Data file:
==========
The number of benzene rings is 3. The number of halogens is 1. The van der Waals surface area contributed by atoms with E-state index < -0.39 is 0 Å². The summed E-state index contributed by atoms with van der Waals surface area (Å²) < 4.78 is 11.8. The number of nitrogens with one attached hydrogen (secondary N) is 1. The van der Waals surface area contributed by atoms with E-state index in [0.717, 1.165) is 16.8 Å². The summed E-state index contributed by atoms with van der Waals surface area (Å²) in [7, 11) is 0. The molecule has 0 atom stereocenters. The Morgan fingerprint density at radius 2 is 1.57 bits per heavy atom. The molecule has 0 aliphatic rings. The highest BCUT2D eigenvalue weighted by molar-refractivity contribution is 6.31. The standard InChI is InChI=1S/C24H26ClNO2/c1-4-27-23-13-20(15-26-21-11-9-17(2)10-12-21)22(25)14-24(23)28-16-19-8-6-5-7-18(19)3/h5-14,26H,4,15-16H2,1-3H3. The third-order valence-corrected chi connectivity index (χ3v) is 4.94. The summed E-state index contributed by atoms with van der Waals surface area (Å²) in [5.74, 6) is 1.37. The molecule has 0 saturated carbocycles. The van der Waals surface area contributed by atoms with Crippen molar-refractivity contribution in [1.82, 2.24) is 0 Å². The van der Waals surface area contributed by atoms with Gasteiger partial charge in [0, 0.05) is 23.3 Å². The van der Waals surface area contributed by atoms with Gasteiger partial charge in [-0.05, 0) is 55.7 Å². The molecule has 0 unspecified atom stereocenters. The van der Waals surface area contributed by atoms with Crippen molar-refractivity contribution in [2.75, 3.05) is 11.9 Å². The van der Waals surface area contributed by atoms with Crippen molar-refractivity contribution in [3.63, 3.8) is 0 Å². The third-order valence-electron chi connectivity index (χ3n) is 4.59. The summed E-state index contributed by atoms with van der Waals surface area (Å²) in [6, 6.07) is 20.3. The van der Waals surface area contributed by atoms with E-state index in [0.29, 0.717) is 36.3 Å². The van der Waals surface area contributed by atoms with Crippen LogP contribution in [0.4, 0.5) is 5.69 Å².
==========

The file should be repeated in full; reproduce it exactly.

The number of benzene rings is 3. The number of halogens is 1. The van der Waals surface area contributed by atoms with E-state index < -0.39 is 0 Å². The summed E-state index contributed by atoms with van der Waals surface area (Å²) < 4.78 is 11.8. The number of nitrogens with one attached hydrogen (secondary N) is 1. The van der Waals surface area contributed by atoms with E-state index in [0.717, 1.165) is 16.8 Å². The summed E-state index contributed by atoms with van der Waals surface area (Å²) in [7, 11) is 0. The molecule has 0 atom stereocenters. The Morgan fingerprint density at radius 2 is 1.57 bits per heavy atom. The molecule has 0 aliphatic rings. The highest BCUT2D eigenvalue weighted by molar-refractivity contribution is 6.31. The standard InChI is InChI=1S/C24H26ClNO2/c1-4-27-23-13-20(15-26-21-11-9-17(2)10-12-21)22(25)14-24(23)28-16-19-8-6-5-7-18(19)3/h5-14,26H,4,15-16H2,1-3H3. The third-order valence-corrected chi connectivity index (χ3v) is 4.94. The summed E-state index contributed by atoms with van der Waals surface area (Å²) in [5.74, 6) is 1.37. The molecule has 0 saturated carbocycles. The van der Waals surface area contributed by atoms with Crippen molar-refractivity contribution in [1.82, 2.24) is 0 Å². The van der Waals surface area contributed by atoms with Gasteiger partial charge in [0, 0.05) is 23.3 Å². The van der Waals surface area contributed by atoms with Gasteiger partial charge in [-0.05, 0) is 55.7 Å². The molecule has 0 unspecified atom stereocenters. The van der Waals surface area contributed by atoms with Crippen molar-refractivity contribution in [2.75, 3.05) is 11.9 Å². The van der Waals surface area contributed by atoms with Crippen molar-refractivity contribution in [3.63, 3.8) is 0 Å². The third-order valence-electron chi connectivity index (χ3n) is 4.59. The summed E-state index contributed by atoms with van der Waals surface area (Å²) in [6, 6.07) is 20.3. The van der Waals surface area contributed by atoms with E-state index in [0.29, 0.717) is 36.3 Å². The van der Waals surface area contributed by atoms with Crippen LogP contribution in [0.4, 0.5) is 5.69 Å².